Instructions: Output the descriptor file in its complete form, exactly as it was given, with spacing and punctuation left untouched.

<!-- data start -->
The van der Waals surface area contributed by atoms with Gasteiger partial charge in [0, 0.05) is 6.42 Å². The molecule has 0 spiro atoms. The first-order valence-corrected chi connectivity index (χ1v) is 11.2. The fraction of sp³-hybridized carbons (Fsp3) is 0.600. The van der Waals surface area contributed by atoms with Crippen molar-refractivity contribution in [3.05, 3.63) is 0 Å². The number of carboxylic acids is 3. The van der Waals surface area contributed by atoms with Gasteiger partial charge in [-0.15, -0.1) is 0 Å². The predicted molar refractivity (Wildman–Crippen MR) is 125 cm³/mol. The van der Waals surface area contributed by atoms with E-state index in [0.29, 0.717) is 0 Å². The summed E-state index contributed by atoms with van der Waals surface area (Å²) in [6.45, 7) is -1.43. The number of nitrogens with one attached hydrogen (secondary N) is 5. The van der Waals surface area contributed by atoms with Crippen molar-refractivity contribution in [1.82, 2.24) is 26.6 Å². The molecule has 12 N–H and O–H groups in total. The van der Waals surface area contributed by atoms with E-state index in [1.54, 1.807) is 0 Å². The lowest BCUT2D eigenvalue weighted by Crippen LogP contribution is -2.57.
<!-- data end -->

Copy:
The van der Waals surface area contributed by atoms with Gasteiger partial charge in [0, 0.05) is 6.42 Å². The molecule has 0 spiro atoms. The first-order valence-corrected chi connectivity index (χ1v) is 11.2. The fraction of sp³-hybridized carbons (Fsp3) is 0.600. The van der Waals surface area contributed by atoms with Crippen molar-refractivity contribution in [3.05, 3.63) is 0 Å². The number of carboxylic acids is 3. The van der Waals surface area contributed by atoms with Gasteiger partial charge in [-0.15, -0.1) is 0 Å². The predicted molar refractivity (Wildman–Crippen MR) is 125 cm³/mol. The van der Waals surface area contributed by atoms with E-state index in [0.29, 0.717) is 0 Å². The summed E-state index contributed by atoms with van der Waals surface area (Å²) in [6.45, 7) is -1.43. The number of nitrogens with one attached hydrogen (secondary N) is 5. The van der Waals surface area contributed by atoms with Crippen molar-refractivity contribution in [1.82, 2.24) is 26.6 Å². The molecule has 12 N–H and O–H groups in total. The van der Waals surface area contributed by atoms with E-state index in [1.54, 1.807) is 0 Å². The lowest BCUT2D eigenvalue weighted by Crippen LogP contribution is -2.57.